The Looking Glass: Refraction through the Female Gaze

Feb 9th 2013 to Mar 2nd 2013

Opening Reception: February 9th, 2013 6pm - 10pm

Mirus Gallery is pleased to announce The Looking Glass: Refraction through the Female Gaze, a group exhibition featuring works by Kimberly Brooks, Sandra Chevrier, Naja Conrad-Hansen, Mercedes Helnwein, Alexandra Levasseur, Jen Mann, Sari Maxfield, Alyssa Monks, Jennifer Nehrbass, Casey O’Connell, Claire Pestaille, Rachel Walker, Janelle Wisehart and Christine Wu. The Looking Glass is the third exhibition to be presented by the newly opened Mirus Gallery, and will examine contemporary representations of the female form.  The Looking Glass reinterprets the presentation of women’s bodies through a variety of mediums and practices unified by subject matter and a solely female perspective.



The artists featured in the The Looking Glass challenge the preconceived notion that the female form in art represents a sense of delicacy and untouchable beauty. Creating a new discourse and exploring the woman's role in artistic context, The Looking Glass is a celebration of the female form that ultimately transcends objectification through the artist’s examination or association with their subjects. Rather than using the female body as an agenda to reinforce societal norms or assert dominance, the artists are able to identify with and explore the spectrum of their subject’s humanity, often as an exercise in self-examination and exploration. The works of art featured in this show are a contemporary examination of the psychology of art practice and explore alternative realms in which the female body is represented.



Kimberly Brooks investigates the role of women as both artists and subjects of the gaze. By inverting the artist-model relationship her practice aims to breakdown the traditional role of spectator, allowing her model the agency to look out from the canvas and stare at viewer. In examining contemporary fashion and style, Brooks addresses the role that women themselves play in the perpetuation of certain cultural tropes, and the significance of appearance in depictions of women in art and media.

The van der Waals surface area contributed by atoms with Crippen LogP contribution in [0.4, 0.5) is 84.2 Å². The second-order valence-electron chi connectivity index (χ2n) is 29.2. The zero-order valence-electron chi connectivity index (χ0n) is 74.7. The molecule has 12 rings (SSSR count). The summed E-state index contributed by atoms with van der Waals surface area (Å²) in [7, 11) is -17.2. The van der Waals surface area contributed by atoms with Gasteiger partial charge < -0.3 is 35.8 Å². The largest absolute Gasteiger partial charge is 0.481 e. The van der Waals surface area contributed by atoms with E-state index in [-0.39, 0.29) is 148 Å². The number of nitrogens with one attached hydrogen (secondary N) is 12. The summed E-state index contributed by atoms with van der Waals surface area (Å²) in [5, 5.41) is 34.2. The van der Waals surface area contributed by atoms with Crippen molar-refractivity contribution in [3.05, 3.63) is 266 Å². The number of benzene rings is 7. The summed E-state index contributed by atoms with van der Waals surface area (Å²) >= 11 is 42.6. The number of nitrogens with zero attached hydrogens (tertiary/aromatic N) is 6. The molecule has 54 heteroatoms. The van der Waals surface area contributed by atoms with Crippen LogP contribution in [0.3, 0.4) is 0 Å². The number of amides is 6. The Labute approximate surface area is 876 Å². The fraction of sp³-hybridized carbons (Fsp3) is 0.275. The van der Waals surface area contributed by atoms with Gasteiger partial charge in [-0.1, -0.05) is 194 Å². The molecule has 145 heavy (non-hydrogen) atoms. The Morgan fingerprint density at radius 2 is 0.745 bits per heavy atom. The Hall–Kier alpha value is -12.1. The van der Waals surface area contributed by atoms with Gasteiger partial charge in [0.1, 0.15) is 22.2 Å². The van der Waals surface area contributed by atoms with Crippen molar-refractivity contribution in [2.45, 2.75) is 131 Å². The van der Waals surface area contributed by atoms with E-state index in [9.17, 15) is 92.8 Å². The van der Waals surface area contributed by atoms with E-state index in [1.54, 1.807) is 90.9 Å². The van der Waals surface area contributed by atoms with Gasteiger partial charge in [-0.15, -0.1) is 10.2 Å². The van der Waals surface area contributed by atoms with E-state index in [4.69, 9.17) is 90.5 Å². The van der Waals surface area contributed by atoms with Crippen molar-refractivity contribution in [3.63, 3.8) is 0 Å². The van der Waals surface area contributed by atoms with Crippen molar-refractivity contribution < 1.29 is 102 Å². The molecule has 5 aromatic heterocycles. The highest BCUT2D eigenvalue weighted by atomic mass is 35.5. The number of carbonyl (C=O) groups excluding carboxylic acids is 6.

The work of Rachel Walker borders upon the abstract and the illustrative, presenting the previously marginalized perspectives of female and queer artists. Her works in gouache support an immediacy and honesty in her subject matter, the rapidness required by the medium lends itself to an art practice based upon intuition and chance. The use of feminine cultural figures, fashion and historical imagery assists in her exploration of depictions of race, gender, sexuality and identity.  



Mercedes Helnwein examines the myth of the “normal” through her drawings of women and girls outside of the mass media lexicon.  With an outsider’s attention to the seemingly banal, Helnwein draws out the eccentricities, oddities and cultural mash up she finds thriving in the backwaters of American life. The exactness of emotion allowed by her use of pencil bring to surface some of the inner struggles and temptations masked by her female subject’s need to “be good”. 



Claire Pestaille’s collages challenge a consumer culture that dictates the relentless pursuit of perfection by examining how advertising, Hollywood and other media inform women’s self image.  By focusing on the female form, Pestaille is able to bring awareness to women’s experience outside of standardized art historical portrayals.  In promoting self-acceptance and understanding, she allows her female subjects to be storytellers for themselves, liberated from societal standards and stereotypes.    

Approaching her practice as a dialog between her adolescent self, and the woman she is now, Casey O’Connell paints in acrylic and oil stain as a scrapbook of her life and emotions. Her use of female characters lends itself to greater intimacy and relevance to her personal experience, with imagery meeting somewhere between fantasy and honesty.